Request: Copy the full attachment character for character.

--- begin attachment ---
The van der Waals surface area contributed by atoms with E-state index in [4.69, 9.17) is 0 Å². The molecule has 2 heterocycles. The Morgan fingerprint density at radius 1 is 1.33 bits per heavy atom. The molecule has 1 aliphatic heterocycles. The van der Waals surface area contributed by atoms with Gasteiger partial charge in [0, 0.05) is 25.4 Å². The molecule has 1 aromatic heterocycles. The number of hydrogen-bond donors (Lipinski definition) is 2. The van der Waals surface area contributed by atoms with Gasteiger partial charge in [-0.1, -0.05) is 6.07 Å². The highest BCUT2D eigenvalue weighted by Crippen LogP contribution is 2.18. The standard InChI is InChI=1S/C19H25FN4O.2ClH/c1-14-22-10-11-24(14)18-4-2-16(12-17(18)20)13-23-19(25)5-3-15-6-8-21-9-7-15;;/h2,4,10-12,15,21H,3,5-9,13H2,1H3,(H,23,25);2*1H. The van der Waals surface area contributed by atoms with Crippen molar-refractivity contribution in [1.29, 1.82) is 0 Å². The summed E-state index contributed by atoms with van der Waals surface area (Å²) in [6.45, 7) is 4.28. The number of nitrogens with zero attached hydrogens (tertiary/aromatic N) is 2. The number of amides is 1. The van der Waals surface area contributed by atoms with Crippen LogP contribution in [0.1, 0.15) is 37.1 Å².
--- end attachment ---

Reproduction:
The van der Waals surface area contributed by atoms with E-state index in [4.69, 9.17) is 0 Å². The molecule has 2 heterocycles. The Morgan fingerprint density at radius 1 is 1.33 bits per heavy atom. The molecule has 1 aliphatic heterocycles. The van der Waals surface area contributed by atoms with Gasteiger partial charge in [0, 0.05) is 25.4 Å². The molecule has 1 aromatic heterocycles. The number of hydrogen-bond donors (Lipinski definition) is 2. The van der Waals surface area contributed by atoms with Gasteiger partial charge in [-0.1, -0.05) is 6.07 Å². The highest BCUT2D eigenvalue weighted by Crippen LogP contribution is 2.18. The standard InChI is InChI=1S/C19H25FN4O.2ClH/c1-14-22-10-11-24(14)18-4-2-16(12-17(18)20)13-23-19(25)5-3-15-6-8-21-9-7-15;;/h2,4,10-12,15,21H,3,5-9,13H2,1H3,(H,23,25);2*1H. The van der Waals surface area contributed by atoms with Crippen molar-refractivity contribution in [1.29, 1.82) is 0 Å². The summed E-state index contributed by atoms with van der Waals surface area (Å²) in [6.45, 7) is 4.28. The number of nitrogens with zero attached hydrogens (tertiary/aromatic N) is 2. The number of amides is 1. The van der Waals surface area contributed by atoms with Crippen LogP contribution in [0.1, 0.15) is 37.1 Å².